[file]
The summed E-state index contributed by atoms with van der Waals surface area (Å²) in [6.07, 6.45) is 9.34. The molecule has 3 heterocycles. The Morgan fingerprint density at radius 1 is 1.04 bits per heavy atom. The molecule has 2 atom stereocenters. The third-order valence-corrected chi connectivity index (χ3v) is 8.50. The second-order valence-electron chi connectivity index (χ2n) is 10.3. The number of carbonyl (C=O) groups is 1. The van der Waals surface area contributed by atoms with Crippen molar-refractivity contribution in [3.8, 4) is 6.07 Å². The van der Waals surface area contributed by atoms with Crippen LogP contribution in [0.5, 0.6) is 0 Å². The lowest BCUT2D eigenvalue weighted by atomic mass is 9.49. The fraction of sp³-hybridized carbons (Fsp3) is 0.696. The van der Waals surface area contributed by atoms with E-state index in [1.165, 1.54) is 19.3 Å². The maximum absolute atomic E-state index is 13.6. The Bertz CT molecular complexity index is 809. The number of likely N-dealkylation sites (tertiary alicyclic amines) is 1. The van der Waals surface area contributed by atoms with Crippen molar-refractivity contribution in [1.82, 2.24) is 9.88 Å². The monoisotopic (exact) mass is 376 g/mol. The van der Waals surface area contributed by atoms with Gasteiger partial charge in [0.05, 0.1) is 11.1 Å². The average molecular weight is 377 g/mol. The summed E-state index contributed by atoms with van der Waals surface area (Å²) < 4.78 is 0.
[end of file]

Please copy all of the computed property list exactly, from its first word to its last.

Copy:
The summed E-state index contributed by atoms with van der Waals surface area (Å²) in [6.07, 6.45) is 9.34. The molecule has 3 heterocycles. The Morgan fingerprint density at radius 1 is 1.04 bits per heavy atom. The molecule has 2 atom stereocenters. The third-order valence-corrected chi connectivity index (χ3v) is 8.50. The second-order valence-electron chi connectivity index (χ2n) is 10.3. The number of carbonyl (C=O) groups is 1. The van der Waals surface area contributed by atoms with Crippen molar-refractivity contribution in [3.8, 4) is 6.07 Å². The van der Waals surface area contributed by atoms with Crippen LogP contribution in [0.5, 0.6) is 0 Å². The lowest BCUT2D eigenvalue weighted by atomic mass is 9.49. The fraction of sp³-hybridized carbons (Fsp3) is 0.696. The van der Waals surface area contributed by atoms with E-state index in [1.165, 1.54) is 19.3 Å². The maximum absolute atomic E-state index is 13.6. The Bertz CT molecular complexity index is 809. The number of likely N-dealkylation sites (tertiary alicyclic amines) is 1. The van der Waals surface area contributed by atoms with Crippen molar-refractivity contribution in [1.82, 2.24) is 9.88 Å². The monoisotopic (exact) mass is 376 g/mol. The van der Waals surface area contributed by atoms with Gasteiger partial charge in [0.05, 0.1) is 11.1 Å². The average molecular weight is 377 g/mol. The summed E-state index contributed by atoms with van der Waals surface area (Å²) < 4.78 is 0.